Back to Issue Thirty-Seven


2021 Gregory Djanikian Scholar in Poetry – Finalist


This is Alliance, Ohio, landlocked, its wheat fields the color
of burnt butter. My father’s father is the town surgeon,
beloved. Those patients who can’t pay him in the evenings
arrive bearing heirloom tomatoes, ears of corn, canned peaches –

grateful patients they call them. The story goes that once
my grandfather grafted skin from a farmer’s scalp onto his thumb
and when the farmer’s thumb grew hair, he braided it, both men
months later in my grandfather’s office, their chuckles wafting out

into the waiting room where my father sat after school.
By the early ‘70s, my father has become a man capable of rebuilding
a waterlogged Jaguar XK150 – of making an abused thing purr.
He takes the Jag on Mulholland, lets it grin, sunset sifting down

onto what used to be orange groves. A joke of ours: once dead,
I’ll tie his hands to the steering wheel, lower him, Jag-and-all, into the dirt,
as he is. By the time the farmer died, his thumb’s plait coiled thrice
his wrist, calendrical, a rudimentary timepiece – or so, from the stories,

I’ve imagined it. My father tells a story: to the hospice nurse,
my grandfather says Stop that or I’ll send you to the back of the room
as if the cramped, barren room, devoid of others, were someplace
else. Just imagine my father says to me. The room of his mind

must’ve been full of all the people from all his life. All my life, I’ve been
able to hear from my room my father in the garage fussing
with the machines: the muffled crank radio, the ratchet of the kickstart
catching the teeth. As a kid, when he wasn’t home, I’d sneak out

to the hushed garage, tiptoeing between the tinging Triumphs and Elefants
and Kawasakis, the Russian Dnepr, the ‘67 Fastback – a medical ward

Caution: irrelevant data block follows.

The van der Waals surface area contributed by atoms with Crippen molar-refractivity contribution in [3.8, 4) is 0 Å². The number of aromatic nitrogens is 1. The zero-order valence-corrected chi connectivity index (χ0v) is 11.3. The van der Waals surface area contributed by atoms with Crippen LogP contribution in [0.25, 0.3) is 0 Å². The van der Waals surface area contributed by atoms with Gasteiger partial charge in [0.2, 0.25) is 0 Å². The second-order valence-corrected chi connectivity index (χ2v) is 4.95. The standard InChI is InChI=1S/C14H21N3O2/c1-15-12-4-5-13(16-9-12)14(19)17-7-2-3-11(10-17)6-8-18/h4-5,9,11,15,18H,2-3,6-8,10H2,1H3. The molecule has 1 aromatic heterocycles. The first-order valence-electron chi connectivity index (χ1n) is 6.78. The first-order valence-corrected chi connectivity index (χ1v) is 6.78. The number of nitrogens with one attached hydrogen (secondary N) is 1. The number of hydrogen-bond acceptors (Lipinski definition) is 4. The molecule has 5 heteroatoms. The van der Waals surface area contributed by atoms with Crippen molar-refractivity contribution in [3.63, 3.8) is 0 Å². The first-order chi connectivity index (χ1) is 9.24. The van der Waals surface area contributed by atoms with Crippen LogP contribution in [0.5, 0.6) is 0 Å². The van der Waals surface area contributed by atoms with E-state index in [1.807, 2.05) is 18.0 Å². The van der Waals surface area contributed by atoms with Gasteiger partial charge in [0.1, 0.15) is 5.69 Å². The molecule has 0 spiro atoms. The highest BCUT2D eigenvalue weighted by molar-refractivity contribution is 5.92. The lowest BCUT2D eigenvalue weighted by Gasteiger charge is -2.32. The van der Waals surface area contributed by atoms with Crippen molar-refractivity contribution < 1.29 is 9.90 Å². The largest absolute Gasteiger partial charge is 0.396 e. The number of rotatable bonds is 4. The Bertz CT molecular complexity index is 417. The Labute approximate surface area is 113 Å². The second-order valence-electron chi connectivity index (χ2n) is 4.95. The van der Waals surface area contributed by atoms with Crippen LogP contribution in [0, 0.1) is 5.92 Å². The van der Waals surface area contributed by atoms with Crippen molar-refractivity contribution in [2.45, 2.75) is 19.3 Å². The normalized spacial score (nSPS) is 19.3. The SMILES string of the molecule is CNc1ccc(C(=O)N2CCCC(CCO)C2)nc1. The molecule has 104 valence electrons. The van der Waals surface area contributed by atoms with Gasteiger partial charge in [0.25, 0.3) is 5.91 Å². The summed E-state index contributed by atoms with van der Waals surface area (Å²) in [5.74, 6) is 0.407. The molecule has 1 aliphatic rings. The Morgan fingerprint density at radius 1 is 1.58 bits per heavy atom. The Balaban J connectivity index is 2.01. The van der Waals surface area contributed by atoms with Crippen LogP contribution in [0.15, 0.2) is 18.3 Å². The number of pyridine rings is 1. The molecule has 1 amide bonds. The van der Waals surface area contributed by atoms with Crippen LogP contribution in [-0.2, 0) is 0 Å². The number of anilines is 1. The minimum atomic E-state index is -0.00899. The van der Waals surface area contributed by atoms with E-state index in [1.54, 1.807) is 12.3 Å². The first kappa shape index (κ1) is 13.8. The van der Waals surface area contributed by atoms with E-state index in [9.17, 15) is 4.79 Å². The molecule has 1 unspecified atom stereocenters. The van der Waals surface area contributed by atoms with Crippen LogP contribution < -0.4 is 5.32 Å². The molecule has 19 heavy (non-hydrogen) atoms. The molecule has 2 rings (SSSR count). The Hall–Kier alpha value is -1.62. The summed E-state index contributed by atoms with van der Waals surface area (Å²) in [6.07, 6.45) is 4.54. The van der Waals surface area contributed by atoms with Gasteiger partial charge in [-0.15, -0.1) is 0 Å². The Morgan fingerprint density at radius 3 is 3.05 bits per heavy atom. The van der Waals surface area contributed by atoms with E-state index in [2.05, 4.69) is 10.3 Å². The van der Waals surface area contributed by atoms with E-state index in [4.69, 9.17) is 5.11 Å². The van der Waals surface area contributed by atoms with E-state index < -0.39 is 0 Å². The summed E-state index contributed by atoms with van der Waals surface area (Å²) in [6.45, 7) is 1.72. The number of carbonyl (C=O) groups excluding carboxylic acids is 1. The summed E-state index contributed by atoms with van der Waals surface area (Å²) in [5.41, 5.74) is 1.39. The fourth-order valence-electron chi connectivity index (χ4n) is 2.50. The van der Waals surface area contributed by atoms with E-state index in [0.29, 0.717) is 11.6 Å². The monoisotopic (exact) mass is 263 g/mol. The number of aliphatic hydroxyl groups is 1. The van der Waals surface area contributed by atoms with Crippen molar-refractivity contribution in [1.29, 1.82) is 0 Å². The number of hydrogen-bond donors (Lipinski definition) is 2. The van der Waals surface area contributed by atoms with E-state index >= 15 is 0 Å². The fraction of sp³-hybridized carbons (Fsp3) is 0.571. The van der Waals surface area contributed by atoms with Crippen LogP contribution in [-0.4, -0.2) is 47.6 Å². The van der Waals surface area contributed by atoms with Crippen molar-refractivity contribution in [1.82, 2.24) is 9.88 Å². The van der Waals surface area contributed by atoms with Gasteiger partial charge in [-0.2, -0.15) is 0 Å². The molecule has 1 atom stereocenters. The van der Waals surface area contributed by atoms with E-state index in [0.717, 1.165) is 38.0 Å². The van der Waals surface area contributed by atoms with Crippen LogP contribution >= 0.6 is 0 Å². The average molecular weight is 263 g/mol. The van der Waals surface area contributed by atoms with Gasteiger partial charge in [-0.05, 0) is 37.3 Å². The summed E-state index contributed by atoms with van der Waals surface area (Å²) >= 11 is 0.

lined with sleeping patients, healing under the fluorescents, in the din
of a generator, in good hands. In the late ‘50s, in Alliance, Ohio,

my uncle is teaching my father how to recognize the passing cars
by their smiles. Here, the downturned mouth of the Skylark, silver-
jawed, and here, the smirk, baboon-like, of the Oldsmobile,
the Supermini’s pursed lips, the reckless ghoulishness of the Corvair.

Look at us here my grandmother says to my uncle and my father,
by now not boys at all, as – like a gatehouse – they stand
at the foot of the deathbed in which my grandfather
inches towards whatever it is

that isn’t this. Of course, she meant here as in a culmination,
the boys and the fathers, the fathers that have been made
of the boys, and how good it was, how hard.
How good again.


Hannah Perrin King is the winner of The Georgia Review‘s 2020 Loraine Williams Poetry Prize. She is also the winner of Narrative Magazine’s Eleventh Annual Poetry Contest, as well as AWP’s Kurt Brown Prize for Poetry and New Millennium Writings’ 48th New Millennium Award for Poetry. King’s work has appeared in The Adroit Journal, Narrative Magazine, The Missouri Review, The Cincinnati Review, The Georgia Review, North American Review, THRUSH Poetry Journal, and Best New Poets, among others. Her first manuscript is a National Poetry Series Finalist.


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